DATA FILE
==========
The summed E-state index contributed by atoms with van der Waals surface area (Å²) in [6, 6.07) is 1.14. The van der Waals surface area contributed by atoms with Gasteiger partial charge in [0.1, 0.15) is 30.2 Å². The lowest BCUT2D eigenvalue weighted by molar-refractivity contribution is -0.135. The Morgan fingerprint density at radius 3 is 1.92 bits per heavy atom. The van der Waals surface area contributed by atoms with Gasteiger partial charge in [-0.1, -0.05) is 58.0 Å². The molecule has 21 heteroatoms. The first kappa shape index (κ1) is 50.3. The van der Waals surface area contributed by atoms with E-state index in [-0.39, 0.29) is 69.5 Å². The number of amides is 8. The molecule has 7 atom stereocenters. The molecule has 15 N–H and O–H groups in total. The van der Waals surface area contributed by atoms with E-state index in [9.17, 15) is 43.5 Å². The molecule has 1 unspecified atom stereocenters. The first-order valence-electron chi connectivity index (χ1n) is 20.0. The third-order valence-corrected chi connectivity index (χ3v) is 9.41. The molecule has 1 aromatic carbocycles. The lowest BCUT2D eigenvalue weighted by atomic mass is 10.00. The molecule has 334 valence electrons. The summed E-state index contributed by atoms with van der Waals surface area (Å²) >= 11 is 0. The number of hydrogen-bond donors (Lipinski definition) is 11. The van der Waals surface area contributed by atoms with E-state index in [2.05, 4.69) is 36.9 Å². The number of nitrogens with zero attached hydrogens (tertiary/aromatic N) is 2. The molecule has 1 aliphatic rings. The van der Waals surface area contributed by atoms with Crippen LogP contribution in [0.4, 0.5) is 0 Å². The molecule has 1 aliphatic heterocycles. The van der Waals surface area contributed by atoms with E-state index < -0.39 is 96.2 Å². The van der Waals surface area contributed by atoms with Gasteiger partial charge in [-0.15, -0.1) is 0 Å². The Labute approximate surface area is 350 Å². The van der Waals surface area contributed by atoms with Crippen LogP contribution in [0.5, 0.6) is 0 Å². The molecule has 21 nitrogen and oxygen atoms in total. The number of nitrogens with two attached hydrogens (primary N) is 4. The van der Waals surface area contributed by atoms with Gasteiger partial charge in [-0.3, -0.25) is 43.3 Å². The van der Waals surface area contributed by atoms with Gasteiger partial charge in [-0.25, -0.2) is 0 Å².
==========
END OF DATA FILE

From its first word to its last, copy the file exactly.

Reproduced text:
The summed E-state index contributed by atoms with van der Waals surface area (Å²) in [6, 6.07) is 1.14. The van der Waals surface area contributed by atoms with Gasteiger partial charge in [0.1, 0.15) is 30.2 Å². The lowest BCUT2D eigenvalue weighted by molar-refractivity contribution is -0.135. The Morgan fingerprint density at radius 3 is 1.92 bits per heavy atom. The van der Waals surface area contributed by atoms with Gasteiger partial charge in [-0.1, -0.05) is 58.0 Å². The molecule has 21 heteroatoms. The first kappa shape index (κ1) is 50.3. The van der Waals surface area contributed by atoms with E-state index in [-0.39, 0.29) is 69.5 Å². The number of amides is 8. The molecule has 7 atom stereocenters. The molecule has 15 N–H and O–H groups in total. The van der Waals surface area contributed by atoms with E-state index in [9.17, 15) is 43.5 Å². The molecule has 1 unspecified atom stereocenters. The first-order valence-electron chi connectivity index (χ1n) is 20.0. The third-order valence-corrected chi connectivity index (χ3v) is 9.41. The molecule has 1 aromatic carbocycles. The lowest BCUT2D eigenvalue weighted by atomic mass is 10.00. The molecule has 334 valence electrons. The summed E-state index contributed by atoms with van der Waals surface area (Å²) >= 11 is 0. The number of hydrogen-bond donors (Lipinski definition) is 11. The van der Waals surface area contributed by atoms with E-state index in [2.05, 4.69) is 36.9 Å². The number of nitrogens with zero attached hydrogens (tertiary/aromatic N) is 2. The molecule has 1 aliphatic rings. The van der Waals surface area contributed by atoms with Crippen LogP contribution in [0.4, 0.5) is 0 Å². The molecule has 1 aliphatic heterocycles. The van der Waals surface area contributed by atoms with E-state index < -0.39 is 96.2 Å². The van der Waals surface area contributed by atoms with Gasteiger partial charge in [-0.15, -0.1) is 0 Å². The Labute approximate surface area is 350 Å². The van der Waals surface area contributed by atoms with Crippen LogP contribution in [0.5, 0.6) is 0 Å². The molecule has 21 nitrogen and oxygen atoms in total. The number of nitrogens with two attached hydrogens (primary N) is 4. The van der Waals surface area contributed by atoms with Gasteiger partial charge in [-0.3, -0.25) is 43.3 Å². The van der Waals surface area contributed by atoms with Gasteiger partial charge in [-0.25, -0.2) is 0 Å².